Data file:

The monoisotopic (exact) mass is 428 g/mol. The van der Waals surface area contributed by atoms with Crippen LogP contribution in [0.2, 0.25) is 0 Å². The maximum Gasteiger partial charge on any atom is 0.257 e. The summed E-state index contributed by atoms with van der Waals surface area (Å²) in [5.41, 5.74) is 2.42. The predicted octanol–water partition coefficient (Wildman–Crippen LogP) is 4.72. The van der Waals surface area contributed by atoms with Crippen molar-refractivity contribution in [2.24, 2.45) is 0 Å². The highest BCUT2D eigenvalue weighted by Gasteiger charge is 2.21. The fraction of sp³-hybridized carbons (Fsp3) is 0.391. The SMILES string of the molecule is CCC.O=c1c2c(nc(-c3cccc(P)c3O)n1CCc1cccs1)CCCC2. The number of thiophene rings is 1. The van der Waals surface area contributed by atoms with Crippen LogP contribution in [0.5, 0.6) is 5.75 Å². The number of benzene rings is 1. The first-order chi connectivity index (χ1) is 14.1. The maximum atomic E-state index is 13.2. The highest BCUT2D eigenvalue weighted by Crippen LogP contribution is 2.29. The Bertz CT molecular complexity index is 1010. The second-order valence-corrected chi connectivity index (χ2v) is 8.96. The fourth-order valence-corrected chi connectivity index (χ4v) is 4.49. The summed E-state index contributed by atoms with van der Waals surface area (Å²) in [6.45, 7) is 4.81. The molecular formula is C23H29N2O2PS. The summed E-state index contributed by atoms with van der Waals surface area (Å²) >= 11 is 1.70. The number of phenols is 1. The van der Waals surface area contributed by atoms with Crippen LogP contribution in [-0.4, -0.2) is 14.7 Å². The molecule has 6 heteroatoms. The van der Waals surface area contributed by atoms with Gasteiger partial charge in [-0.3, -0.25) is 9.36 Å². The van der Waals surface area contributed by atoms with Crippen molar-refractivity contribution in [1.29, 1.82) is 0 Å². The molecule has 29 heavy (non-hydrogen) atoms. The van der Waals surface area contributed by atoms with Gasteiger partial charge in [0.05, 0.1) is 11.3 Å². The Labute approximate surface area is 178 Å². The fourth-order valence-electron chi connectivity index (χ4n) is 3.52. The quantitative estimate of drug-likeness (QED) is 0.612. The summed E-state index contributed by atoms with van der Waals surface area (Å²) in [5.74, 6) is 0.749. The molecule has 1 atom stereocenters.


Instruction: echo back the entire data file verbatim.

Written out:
The monoisotopic (exact) mass is 428 g/mol. The van der Waals surface area contributed by atoms with Crippen LogP contribution in [0.2, 0.25) is 0 Å². The maximum Gasteiger partial charge on any atom is 0.257 e. The summed E-state index contributed by atoms with van der Waals surface area (Å²) in [5.41, 5.74) is 2.42. The predicted octanol–water partition coefficient (Wildman–Crippen LogP) is 4.72. The van der Waals surface area contributed by atoms with Crippen molar-refractivity contribution in [2.24, 2.45) is 0 Å². The highest BCUT2D eigenvalue weighted by Gasteiger charge is 2.21. The fraction of sp³-hybridized carbons (Fsp3) is 0.391. The SMILES string of the molecule is CCC.O=c1c2c(nc(-c3cccc(P)c3O)n1CCc1cccs1)CCCC2. The number of thiophene rings is 1. The van der Waals surface area contributed by atoms with Crippen LogP contribution in [0.5, 0.6) is 5.75 Å². The number of benzene rings is 1. The first-order chi connectivity index (χ1) is 14.1. The maximum atomic E-state index is 13.2. The highest BCUT2D eigenvalue weighted by Crippen LogP contribution is 2.29. The Bertz CT molecular complexity index is 1010. The second-order valence-corrected chi connectivity index (χ2v) is 8.96. The fourth-order valence-corrected chi connectivity index (χ4v) is 4.49. The summed E-state index contributed by atoms with van der Waals surface area (Å²) in [6.45, 7) is 4.81. The molecular formula is C23H29N2O2PS. The summed E-state index contributed by atoms with van der Waals surface area (Å²) >= 11 is 1.70. The number of phenols is 1. The van der Waals surface area contributed by atoms with Crippen LogP contribution in [-0.4, -0.2) is 14.7 Å². The molecule has 6 heteroatoms. The van der Waals surface area contributed by atoms with Gasteiger partial charge in [-0.3, -0.25) is 9.36 Å². The van der Waals surface area contributed by atoms with Crippen molar-refractivity contribution in [1.29, 1.82) is 0 Å². The molecule has 29 heavy (non-hydrogen) atoms. The van der Waals surface area contributed by atoms with Gasteiger partial charge in [0.05, 0.1) is 11.3 Å². The Labute approximate surface area is 178 Å². The fourth-order valence-electron chi connectivity index (χ4n) is 3.52. The quantitative estimate of drug-likeness (QED) is 0.612. The summed E-state index contributed by atoms with van der Waals surface area (Å²) in [5.74, 6) is 0.749. The molecule has 1 atom stereocenters.